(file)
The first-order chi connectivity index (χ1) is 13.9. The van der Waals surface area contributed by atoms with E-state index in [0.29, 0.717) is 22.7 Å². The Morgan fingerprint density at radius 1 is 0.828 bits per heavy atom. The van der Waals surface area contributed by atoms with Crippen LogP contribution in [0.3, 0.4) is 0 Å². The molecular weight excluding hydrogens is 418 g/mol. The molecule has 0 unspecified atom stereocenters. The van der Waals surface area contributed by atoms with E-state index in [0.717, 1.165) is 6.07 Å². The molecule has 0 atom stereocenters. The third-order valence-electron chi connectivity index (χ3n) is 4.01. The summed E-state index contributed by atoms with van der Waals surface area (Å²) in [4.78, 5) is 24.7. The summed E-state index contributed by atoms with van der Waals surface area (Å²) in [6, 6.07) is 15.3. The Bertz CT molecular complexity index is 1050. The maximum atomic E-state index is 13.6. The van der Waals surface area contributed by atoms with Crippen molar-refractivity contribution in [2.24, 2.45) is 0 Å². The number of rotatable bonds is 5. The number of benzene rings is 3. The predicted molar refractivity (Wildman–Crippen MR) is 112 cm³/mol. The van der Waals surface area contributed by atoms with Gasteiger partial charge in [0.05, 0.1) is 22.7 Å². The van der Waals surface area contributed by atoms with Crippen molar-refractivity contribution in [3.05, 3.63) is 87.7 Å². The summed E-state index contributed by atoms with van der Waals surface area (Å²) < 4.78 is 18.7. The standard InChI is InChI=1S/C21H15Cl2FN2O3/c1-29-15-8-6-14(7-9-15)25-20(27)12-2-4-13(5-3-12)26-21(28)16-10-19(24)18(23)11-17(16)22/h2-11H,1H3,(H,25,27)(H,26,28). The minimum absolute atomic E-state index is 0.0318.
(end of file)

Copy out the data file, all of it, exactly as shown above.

The first-order chi connectivity index (χ1) is 13.9. The van der Waals surface area contributed by atoms with E-state index in [0.29, 0.717) is 22.7 Å². The Morgan fingerprint density at radius 1 is 0.828 bits per heavy atom. The van der Waals surface area contributed by atoms with Crippen LogP contribution in [0.3, 0.4) is 0 Å². The molecular weight excluding hydrogens is 418 g/mol. The molecule has 0 unspecified atom stereocenters. The van der Waals surface area contributed by atoms with E-state index in [0.717, 1.165) is 6.07 Å². The molecule has 0 atom stereocenters. The third-order valence-electron chi connectivity index (χ3n) is 4.01. The summed E-state index contributed by atoms with van der Waals surface area (Å²) in [4.78, 5) is 24.7. The summed E-state index contributed by atoms with van der Waals surface area (Å²) in [6, 6.07) is 15.3. The Bertz CT molecular complexity index is 1050. The maximum atomic E-state index is 13.6. The van der Waals surface area contributed by atoms with Crippen molar-refractivity contribution in [2.24, 2.45) is 0 Å². The number of rotatable bonds is 5. The number of benzene rings is 3. The predicted molar refractivity (Wildman–Crippen MR) is 112 cm³/mol. The van der Waals surface area contributed by atoms with Gasteiger partial charge in [0.05, 0.1) is 22.7 Å². The van der Waals surface area contributed by atoms with Crippen molar-refractivity contribution in [3.05, 3.63) is 87.7 Å². The summed E-state index contributed by atoms with van der Waals surface area (Å²) < 4.78 is 18.7. The standard InChI is InChI=1S/C21H15Cl2FN2O3/c1-29-15-8-6-14(7-9-15)25-20(27)12-2-4-13(5-3-12)26-21(28)16-10-19(24)18(23)11-17(16)22/h2-11H,1H3,(H,25,27)(H,26,28). The minimum absolute atomic E-state index is 0.0318.